BILLION Dollars From Japanese Cryptocurrency Exchange stolen By Someone
Coincheck, a Tokyo-based cryptographic money trade, has endured what gives off an impression of being the greatest hack ever, losing $532 million in advanced resources (about $420 million in NEM tokens and $112 in Ripples).
In 2014, Mt Gox, one of the biggest bitcoin trade around then, petitioned for insolvency in the wake of letting it be known had lost $450 million worth of Bitcoins.
Clearly, the digital money markets responded adversely to the news, which brought about 5% drop in Bitcoin cost early toward the beginning of today.
In a blog post published today, the Tokyo-based cryptocurrency exchange confirmed the cyber heist without explaining how the tokens were stolen, and abruptly froze most of its services, including deposits, withdrawals and trade of almost all cryptocurrencies, except Bitcoin.
Coincheck also said the exchange had even stopped deposits into NEM cryptocurrencies, which resulted in a 16.5% drop in NEM coin value, as well as other deposit methods including credit cards.
During a late-night press conference at the Tokyo Stock Exchange, Coincheck Inc. co-founder Yusuke Otsuka also said that over 500 million NEM tokens (then worth around $420 million) were taken from Coincheck’s digital wallets on Friday, but the company didn’t know how the tokens went missing, according to new source Asahi.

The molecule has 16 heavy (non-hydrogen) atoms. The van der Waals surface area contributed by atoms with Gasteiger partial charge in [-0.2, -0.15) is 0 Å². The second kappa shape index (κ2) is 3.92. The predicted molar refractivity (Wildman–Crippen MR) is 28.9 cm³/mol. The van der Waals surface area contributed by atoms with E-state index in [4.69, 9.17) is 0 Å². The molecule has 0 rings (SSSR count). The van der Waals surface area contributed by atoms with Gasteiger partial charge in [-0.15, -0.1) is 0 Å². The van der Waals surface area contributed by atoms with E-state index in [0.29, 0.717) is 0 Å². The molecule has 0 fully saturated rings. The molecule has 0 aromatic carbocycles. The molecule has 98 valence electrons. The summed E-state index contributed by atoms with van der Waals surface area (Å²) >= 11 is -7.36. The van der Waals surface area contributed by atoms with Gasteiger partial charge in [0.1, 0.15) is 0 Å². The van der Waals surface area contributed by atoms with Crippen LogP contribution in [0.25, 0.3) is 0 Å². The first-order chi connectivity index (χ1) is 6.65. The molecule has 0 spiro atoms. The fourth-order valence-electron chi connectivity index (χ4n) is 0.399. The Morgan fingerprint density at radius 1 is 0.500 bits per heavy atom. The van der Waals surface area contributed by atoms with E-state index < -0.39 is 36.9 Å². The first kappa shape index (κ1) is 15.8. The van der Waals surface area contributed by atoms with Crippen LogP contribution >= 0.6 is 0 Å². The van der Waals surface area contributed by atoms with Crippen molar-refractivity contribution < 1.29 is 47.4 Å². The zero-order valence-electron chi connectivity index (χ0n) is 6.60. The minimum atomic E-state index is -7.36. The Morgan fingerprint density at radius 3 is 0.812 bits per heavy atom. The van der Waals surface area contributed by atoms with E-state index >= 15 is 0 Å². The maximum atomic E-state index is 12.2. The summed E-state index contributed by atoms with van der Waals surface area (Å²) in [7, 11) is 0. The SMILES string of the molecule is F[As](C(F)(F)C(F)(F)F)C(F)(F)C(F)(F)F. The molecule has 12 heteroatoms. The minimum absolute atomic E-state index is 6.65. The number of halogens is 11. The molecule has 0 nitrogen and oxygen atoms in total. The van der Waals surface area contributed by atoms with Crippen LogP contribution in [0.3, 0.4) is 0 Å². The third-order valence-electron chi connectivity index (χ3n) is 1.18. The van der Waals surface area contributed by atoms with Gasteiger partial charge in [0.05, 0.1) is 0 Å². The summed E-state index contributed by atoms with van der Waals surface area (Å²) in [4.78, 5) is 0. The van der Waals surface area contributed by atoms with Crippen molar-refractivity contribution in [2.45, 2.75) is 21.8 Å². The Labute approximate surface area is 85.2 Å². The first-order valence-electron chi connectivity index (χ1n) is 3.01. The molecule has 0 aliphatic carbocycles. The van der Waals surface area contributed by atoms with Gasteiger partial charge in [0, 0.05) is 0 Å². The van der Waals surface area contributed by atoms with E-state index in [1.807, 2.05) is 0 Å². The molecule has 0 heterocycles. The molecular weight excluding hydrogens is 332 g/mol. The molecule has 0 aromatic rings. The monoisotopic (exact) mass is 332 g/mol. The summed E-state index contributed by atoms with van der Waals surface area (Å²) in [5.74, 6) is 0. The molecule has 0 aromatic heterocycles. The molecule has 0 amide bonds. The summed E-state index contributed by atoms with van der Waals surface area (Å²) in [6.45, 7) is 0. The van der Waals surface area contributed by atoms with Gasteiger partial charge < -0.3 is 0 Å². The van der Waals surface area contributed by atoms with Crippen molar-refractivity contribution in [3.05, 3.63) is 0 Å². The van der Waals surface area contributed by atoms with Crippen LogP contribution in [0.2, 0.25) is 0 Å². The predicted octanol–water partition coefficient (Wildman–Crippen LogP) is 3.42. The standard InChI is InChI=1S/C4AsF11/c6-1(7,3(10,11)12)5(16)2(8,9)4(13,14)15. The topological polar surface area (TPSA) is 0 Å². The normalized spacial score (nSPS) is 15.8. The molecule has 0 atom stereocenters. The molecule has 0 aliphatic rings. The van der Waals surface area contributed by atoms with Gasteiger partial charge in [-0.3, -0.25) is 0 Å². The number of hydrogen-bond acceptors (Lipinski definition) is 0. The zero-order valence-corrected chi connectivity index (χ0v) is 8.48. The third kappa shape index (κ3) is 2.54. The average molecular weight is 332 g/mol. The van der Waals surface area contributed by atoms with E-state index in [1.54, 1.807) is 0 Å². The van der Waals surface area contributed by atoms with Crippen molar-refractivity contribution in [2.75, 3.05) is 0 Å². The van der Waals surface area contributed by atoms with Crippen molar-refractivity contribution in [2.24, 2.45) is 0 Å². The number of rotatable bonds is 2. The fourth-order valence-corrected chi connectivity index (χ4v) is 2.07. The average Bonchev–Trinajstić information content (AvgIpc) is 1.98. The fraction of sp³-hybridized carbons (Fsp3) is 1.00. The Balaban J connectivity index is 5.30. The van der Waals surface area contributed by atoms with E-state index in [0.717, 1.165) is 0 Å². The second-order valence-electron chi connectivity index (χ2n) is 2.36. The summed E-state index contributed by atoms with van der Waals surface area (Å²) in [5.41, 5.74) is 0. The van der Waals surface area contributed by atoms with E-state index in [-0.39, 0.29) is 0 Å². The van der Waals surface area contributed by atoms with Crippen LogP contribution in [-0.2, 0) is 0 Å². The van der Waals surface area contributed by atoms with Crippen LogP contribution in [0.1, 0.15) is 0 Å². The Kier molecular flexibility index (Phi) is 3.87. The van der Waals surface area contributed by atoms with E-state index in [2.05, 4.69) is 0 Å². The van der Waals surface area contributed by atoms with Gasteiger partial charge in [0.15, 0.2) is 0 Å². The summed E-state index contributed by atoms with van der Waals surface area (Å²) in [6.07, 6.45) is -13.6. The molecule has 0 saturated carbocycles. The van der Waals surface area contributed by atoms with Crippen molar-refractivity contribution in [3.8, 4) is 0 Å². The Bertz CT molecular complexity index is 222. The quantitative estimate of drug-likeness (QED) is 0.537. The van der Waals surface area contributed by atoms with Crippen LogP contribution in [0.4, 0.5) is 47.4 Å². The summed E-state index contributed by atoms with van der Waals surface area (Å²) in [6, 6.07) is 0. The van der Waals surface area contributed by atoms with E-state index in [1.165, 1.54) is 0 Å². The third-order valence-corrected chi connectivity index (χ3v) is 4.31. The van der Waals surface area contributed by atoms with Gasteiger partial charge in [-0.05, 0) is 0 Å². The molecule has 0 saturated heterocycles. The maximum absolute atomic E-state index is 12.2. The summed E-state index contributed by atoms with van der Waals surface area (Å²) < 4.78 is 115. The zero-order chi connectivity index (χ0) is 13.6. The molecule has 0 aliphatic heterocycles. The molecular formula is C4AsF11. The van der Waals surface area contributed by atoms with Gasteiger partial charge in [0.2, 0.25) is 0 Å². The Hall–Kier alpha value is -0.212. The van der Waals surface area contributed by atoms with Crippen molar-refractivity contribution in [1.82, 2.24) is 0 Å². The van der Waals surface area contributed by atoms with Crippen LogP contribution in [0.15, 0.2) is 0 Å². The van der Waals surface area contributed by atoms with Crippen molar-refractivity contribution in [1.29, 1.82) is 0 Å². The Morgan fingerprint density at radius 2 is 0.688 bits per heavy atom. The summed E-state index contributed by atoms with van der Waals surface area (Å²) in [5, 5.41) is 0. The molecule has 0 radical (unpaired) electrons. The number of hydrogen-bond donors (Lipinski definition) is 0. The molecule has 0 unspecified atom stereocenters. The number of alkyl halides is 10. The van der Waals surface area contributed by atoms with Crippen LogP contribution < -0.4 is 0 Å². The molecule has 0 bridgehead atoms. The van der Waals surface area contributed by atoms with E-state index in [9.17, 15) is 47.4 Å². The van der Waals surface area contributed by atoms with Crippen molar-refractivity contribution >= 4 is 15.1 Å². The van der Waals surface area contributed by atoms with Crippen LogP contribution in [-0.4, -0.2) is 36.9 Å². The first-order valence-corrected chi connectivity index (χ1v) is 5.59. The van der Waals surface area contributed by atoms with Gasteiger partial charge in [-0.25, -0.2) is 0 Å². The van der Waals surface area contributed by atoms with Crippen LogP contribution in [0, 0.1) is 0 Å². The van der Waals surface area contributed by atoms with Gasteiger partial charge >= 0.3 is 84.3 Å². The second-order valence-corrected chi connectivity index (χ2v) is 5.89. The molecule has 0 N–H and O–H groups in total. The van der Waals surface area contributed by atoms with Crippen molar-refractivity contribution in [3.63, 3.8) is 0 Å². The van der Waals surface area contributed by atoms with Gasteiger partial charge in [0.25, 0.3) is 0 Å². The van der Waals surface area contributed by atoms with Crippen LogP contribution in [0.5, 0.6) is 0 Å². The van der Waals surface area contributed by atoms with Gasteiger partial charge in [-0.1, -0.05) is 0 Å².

The digital-token exchange has already reported the incident to the law enforcement authorities and to Japan’s Financial Services Agency to investigate the cause of the missing tokens.
“We will report on the damage situation and cause of the case, measures to prevent recurrence, but first we would like you to take every possible measure to protect our customers,” said Executives of the Financial Services Agency (translated).
This incident marks yet another embarrassing hack in the world of digital currency technology, once again reminding us that the volatility in cryptocurrency prices is not going away anytime soon.
So far, the exchange has not provided any official statement regarding the cause of this hack. We will keep you updated about this incident. Stay Tuned!
Now your take on this argument.
We would also like to hear what you feel about the topic we discussed today. Your feedback is very important to us. Feel free to drop your comments and recommendations. If you have a contrary opinion, you can drop that too.
You can also join our Facebook Page CRMNigeria for more updates. You can do that by clicking on the link or searching for our page on Facebook.
You need to confirm your subscription by clicking on the link sent to you. You can check the spam folder for it. Add us to your mailing list to receive directly from us.
PS: Click on the link below to sign up for my Online E-Course CRM Training. Make sure you confirm your subscription by clicking on the link sent to you. Thanks.